His closeness to the White House aides, bureaucrats, and congressional politicians has not dulled the author's ability or willingness to portray them in a diamond-bright vignettes. The result is a continuously fascinating, but almost encyclopedic treatment not only of the big events and of the less crucial but still instructive topics like Laos, the Congo, the Skybolt missile mixup, Santo Domingo (Kennedy came close to occupying it), Goa, and even relations with South Africa.
Thus the United Nations: "Not until I began making regular visits to that great glass tower glittering above the East River did I start to grasp the intensity of the UN life. It was a world of its own, separate, self-contained and in chronic crisis, where a dozen unrelated emergencies might explode at once demanding immediate reactions across the government and decisions (or at least speeches) in New York. It had its own Ethos, its own rules and its own language: delegates would argue interminably over whether to ‘note' or to ‘reaffirm' a past resolution to ‘deplore' or ‘regret' or ‘condemn' a present action....Stevenson, presiding over this hectic outpost in American diplomacy, had a far more arduous and exhausting job than most Washingtonians appreciated: and because he had the grace of making everything look easy and the habit of disparaging his own success, people in Washington did not realize how superbly he was discharging an impossible assignment."
Nehru: By 1961 "Nehru, alas was no longer the man he had once been. It has all gone on too long, the fathership of his country, the rambling, paternal speeches to his flock, the tired aristocratic disdain in New Delhi, the Left Book Club platitudes when his face was turned to the world. His strength was failing, and he retained control more by momentum of the past than by mastery of the present."
The difficulty of opposing the Bay of Pigs: "The advocate of the adventure had a rhetorical advantage. They could strike virile poses and talk of tangible things-fire power, air strikes, landing craft and so on. To oppose the plan, one had to invoke intangibles-the moral position of the United States, the reputation of the president, the response of the United Nations, ‘world public opinion' and other such odious concepts."
Robert Kennedy: "When to the general indignation of the bar and press, he was appointed Attorney General, he was widely regarded as a ruthless and power-hungry young man devoid of principle or scruple , indifferent to personal freedom or public right, who saw life in rigidly personal and moralistic terms....And Bobby's public bearing-the ominous manner, the knock-the -chip-off-my-shoulder look, the stony blue eyes, clenched teeth, tart, monosyllabic tongue-did not especially dispel the picture of a rough young man suddenly given national authority. I do not know of any case in contemporary American Politics where there has seemed to me a greater discrepancy between the myth and the man."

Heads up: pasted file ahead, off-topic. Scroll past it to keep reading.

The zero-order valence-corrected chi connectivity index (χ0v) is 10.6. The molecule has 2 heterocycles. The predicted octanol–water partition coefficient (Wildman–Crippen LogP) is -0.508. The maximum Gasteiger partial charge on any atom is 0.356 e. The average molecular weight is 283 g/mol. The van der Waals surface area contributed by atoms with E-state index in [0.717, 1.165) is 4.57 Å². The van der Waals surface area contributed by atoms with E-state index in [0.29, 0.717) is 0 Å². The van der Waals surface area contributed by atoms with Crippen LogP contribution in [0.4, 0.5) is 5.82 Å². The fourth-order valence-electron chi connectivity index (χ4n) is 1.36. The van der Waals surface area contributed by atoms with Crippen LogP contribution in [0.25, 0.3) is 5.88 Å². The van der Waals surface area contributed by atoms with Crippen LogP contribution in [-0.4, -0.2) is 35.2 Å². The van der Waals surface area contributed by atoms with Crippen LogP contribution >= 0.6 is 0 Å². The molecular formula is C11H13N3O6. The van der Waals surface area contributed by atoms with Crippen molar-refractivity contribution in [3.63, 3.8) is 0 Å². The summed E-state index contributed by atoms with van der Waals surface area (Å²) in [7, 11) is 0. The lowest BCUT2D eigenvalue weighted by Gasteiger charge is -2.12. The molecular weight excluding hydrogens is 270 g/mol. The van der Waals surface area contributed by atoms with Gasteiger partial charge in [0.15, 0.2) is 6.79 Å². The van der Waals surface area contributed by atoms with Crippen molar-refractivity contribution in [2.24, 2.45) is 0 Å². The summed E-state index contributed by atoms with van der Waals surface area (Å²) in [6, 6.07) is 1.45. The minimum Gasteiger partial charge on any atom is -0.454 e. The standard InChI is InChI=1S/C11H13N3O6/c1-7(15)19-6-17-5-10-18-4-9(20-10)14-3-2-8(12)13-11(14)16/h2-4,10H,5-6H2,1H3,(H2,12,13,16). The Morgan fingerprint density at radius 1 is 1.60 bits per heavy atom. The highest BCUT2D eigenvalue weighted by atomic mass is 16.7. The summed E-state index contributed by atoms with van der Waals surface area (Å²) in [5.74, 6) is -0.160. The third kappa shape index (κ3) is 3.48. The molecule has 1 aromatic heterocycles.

It is not accidental that these examples relate mainly to foreign affairs, for so does the book.. Schlesinger, being "only irregularly involved" in domestic matters, felt that he had less to say about them. This conclusion stemmed from a mistaken premise, as I see it, that the author could describe best what he had most witnessed. Here again, Schlesinger the historian is not dependent on Schlesinger the White House aide.
He handles domestic policies and politics superbly when he finally comes to them, but the treatment is relatively too brief. Schlesinger makes perceptive judgments about Kennedy's relations with Congress, the radical right, various groups and personages of the left, the leadership of labor, the intellectuals-but there is simply not enough background and depth. Incredibly, this long book is not long enough. Or perhaps it should be in two or even three volumes to do justice to the Age of Kennedy.